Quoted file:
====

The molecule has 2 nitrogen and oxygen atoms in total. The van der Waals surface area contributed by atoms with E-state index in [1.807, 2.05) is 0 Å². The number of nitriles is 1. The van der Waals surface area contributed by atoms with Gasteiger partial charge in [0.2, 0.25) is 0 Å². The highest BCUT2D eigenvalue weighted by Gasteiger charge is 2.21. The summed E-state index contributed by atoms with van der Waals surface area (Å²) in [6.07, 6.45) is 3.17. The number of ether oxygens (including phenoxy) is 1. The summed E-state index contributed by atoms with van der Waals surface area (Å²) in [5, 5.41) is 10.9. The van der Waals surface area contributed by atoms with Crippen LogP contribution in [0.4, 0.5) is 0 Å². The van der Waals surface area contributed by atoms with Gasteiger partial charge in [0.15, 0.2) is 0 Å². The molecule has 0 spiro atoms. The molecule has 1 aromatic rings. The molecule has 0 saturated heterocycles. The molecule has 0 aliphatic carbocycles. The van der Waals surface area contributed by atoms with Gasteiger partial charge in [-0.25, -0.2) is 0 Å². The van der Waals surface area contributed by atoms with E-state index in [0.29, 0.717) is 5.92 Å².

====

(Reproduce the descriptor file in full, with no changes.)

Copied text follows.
The molecule has 2 nitrogen and oxygen atoms in total. The van der Waals surface area contributed by atoms with E-state index in [1.807, 2.05) is 0 Å². The number of nitriles is 1. The van der Waals surface area contributed by atoms with Gasteiger partial charge in [0.2, 0.25) is 0 Å². The highest BCUT2D eigenvalue weighted by Gasteiger charge is 2.21. The summed E-state index contributed by atoms with van der Waals surface area (Å²) in [6.07, 6.45) is 3.17. The number of ether oxygens (including phenoxy) is 1. The summed E-state index contributed by atoms with van der Waals surface area (Å²) in [5, 5.41) is 10.9. The van der Waals surface area contributed by atoms with Crippen LogP contribution in [0.4, 0.5) is 0 Å². The van der Waals surface area contributed by atoms with Gasteiger partial charge in [0.15, 0.2) is 0 Å². The molecule has 0 spiro atoms. The molecule has 1 aromatic rings. The molecule has 0 saturated heterocycles. The molecule has 0 aliphatic carbocycles. The van der Waals surface area contributed by atoms with Gasteiger partial charge in [-0.25, -0.2) is 0 Å². The van der Waals surface area contributed by atoms with E-state index in [0.29, 0.717) is 5.92 Å².